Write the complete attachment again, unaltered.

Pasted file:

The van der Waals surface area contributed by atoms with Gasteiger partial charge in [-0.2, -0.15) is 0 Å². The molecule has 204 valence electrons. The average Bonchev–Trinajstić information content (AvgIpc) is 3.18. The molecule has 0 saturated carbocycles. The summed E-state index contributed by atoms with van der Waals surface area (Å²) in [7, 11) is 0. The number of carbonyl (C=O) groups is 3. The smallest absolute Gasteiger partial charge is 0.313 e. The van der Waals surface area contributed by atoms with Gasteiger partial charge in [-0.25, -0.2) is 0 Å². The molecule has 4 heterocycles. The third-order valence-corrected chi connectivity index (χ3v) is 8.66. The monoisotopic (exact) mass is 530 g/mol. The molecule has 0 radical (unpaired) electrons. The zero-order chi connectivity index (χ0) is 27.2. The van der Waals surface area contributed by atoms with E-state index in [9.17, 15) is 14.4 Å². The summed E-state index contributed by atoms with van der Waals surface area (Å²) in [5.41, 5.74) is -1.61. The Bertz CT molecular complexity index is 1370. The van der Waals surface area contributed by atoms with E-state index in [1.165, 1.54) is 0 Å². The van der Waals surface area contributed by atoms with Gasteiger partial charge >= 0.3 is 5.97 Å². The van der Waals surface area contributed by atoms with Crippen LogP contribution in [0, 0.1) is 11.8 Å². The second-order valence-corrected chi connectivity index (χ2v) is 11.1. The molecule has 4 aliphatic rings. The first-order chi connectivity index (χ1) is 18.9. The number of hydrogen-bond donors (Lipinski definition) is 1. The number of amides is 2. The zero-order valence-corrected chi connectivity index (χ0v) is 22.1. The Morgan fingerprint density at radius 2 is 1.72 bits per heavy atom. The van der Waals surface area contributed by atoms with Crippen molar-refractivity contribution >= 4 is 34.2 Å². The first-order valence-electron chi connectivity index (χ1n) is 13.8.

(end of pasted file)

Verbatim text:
The van der Waals surface area contributed by atoms with Gasteiger partial charge in [-0.2, -0.15) is 0 Å². The molecule has 204 valence electrons. The average Bonchev–Trinajstić information content (AvgIpc) is 3.18. The molecule has 0 saturated carbocycles. The summed E-state index contributed by atoms with van der Waals surface area (Å²) in [7, 11) is 0. The number of carbonyl (C=O) groups is 3. The smallest absolute Gasteiger partial charge is 0.313 e. The van der Waals surface area contributed by atoms with Gasteiger partial charge in [-0.25, -0.2) is 0 Å². The molecule has 4 heterocycles. The third-order valence-corrected chi connectivity index (χ3v) is 8.66. The monoisotopic (exact) mass is 530 g/mol. The molecule has 0 radical (unpaired) electrons. The zero-order chi connectivity index (χ0) is 27.2. The van der Waals surface area contributed by atoms with E-state index in [9.17, 15) is 14.4 Å². The summed E-state index contributed by atoms with van der Waals surface area (Å²) in [5.41, 5.74) is -1.61. The Bertz CT molecular complexity index is 1370. The van der Waals surface area contributed by atoms with E-state index in [1.165, 1.54) is 0 Å². The van der Waals surface area contributed by atoms with Gasteiger partial charge >= 0.3 is 5.97 Å². The van der Waals surface area contributed by atoms with Crippen LogP contribution in [0, 0.1) is 11.8 Å². The second-order valence-corrected chi connectivity index (χ2v) is 11.1. The molecule has 4 aliphatic rings. The first-order chi connectivity index (χ1) is 18.9. The number of hydrogen-bond donors (Lipinski definition) is 1. The number of amides is 2. The zero-order valence-corrected chi connectivity index (χ0v) is 22.1. The Morgan fingerprint density at radius 2 is 1.72 bits per heavy atom. The van der Waals surface area contributed by atoms with Crippen molar-refractivity contribution >= 4 is 34.2 Å². The first-order valence-electron chi connectivity index (χ1n) is 13.8.